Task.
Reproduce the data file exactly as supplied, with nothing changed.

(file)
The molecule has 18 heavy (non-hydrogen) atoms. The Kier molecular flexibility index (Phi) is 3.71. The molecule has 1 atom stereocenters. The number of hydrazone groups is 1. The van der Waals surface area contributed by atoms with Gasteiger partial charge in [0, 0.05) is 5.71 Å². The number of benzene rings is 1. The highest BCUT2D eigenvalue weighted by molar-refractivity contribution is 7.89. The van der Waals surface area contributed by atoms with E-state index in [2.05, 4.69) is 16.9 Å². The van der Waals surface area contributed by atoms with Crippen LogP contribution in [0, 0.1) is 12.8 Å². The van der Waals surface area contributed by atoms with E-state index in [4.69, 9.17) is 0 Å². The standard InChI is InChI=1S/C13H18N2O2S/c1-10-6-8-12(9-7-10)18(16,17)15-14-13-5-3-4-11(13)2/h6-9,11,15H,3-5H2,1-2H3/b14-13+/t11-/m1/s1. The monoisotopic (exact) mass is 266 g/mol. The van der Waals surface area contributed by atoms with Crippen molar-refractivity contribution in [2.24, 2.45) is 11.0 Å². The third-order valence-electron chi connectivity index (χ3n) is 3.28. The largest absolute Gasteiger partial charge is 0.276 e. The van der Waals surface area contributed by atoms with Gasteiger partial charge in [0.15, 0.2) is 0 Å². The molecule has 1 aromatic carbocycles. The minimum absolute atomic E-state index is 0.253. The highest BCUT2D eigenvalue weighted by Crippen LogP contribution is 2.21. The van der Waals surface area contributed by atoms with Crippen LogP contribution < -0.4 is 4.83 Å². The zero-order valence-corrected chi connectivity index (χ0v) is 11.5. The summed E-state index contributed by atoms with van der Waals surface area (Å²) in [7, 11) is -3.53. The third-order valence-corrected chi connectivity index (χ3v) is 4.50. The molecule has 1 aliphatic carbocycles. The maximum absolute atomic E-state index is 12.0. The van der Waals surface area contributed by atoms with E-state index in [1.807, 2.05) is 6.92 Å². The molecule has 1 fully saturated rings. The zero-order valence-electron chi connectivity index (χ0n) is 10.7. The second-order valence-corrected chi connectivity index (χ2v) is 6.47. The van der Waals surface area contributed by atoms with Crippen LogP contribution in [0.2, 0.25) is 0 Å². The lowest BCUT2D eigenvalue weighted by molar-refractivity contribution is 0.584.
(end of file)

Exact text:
The molecule has 18 heavy (non-hydrogen) atoms. The Kier molecular flexibility index (Phi) is 3.71. The molecule has 1 atom stereocenters. The number of hydrazone groups is 1. The van der Waals surface area contributed by atoms with Gasteiger partial charge in [0, 0.05) is 5.71 Å². The number of benzene rings is 1. The highest BCUT2D eigenvalue weighted by molar-refractivity contribution is 7.89. The van der Waals surface area contributed by atoms with E-state index in [2.05, 4.69) is 16.9 Å². The van der Waals surface area contributed by atoms with Crippen LogP contribution in [0, 0.1) is 12.8 Å². The van der Waals surface area contributed by atoms with E-state index in [4.69, 9.17) is 0 Å². The standard InChI is InChI=1S/C13H18N2O2S/c1-10-6-8-12(9-7-10)18(16,17)15-14-13-5-3-4-11(13)2/h6-9,11,15H,3-5H2,1-2H3/b14-13+/t11-/m1/s1. The monoisotopic (exact) mass is 266 g/mol. The van der Waals surface area contributed by atoms with Crippen molar-refractivity contribution in [2.24, 2.45) is 11.0 Å². The third-order valence-electron chi connectivity index (χ3n) is 3.28. The largest absolute Gasteiger partial charge is 0.276 e. The van der Waals surface area contributed by atoms with Gasteiger partial charge in [0.15, 0.2) is 0 Å². The molecule has 1 aromatic carbocycles. The minimum absolute atomic E-state index is 0.253. The highest BCUT2D eigenvalue weighted by Crippen LogP contribution is 2.21. The van der Waals surface area contributed by atoms with Crippen LogP contribution < -0.4 is 4.83 Å². The zero-order valence-corrected chi connectivity index (χ0v) is 11.5. The summed E-state index contributed by atoms with van der Waals surface area (Å²) in [7, 11) is -3.53. The third-order valence-corrected chi connectivity index (χ3v) is 4.50. The molecule has 1 aliphatic carbocycles. The maximum absolute atomic E-state index is 12.0. The van der Waals surface area contributed by atoms with E-state index in [1.807, 2.05) is 6.92 Å². The molecule has 1 fully saturated rings. The zero-order valence-electron chi connectivity index (χ0n) is 10.7. The second-order valence-corrected chi connectivity index (χ2v) is 6.47. The van der Waals surface area contributed by atoms with Crippen LogP contribution in [0.2, 0.25) is 0 Å². The lowest BCUT2D eigenvalue weighted by molar-refractivity contribution is 0.584.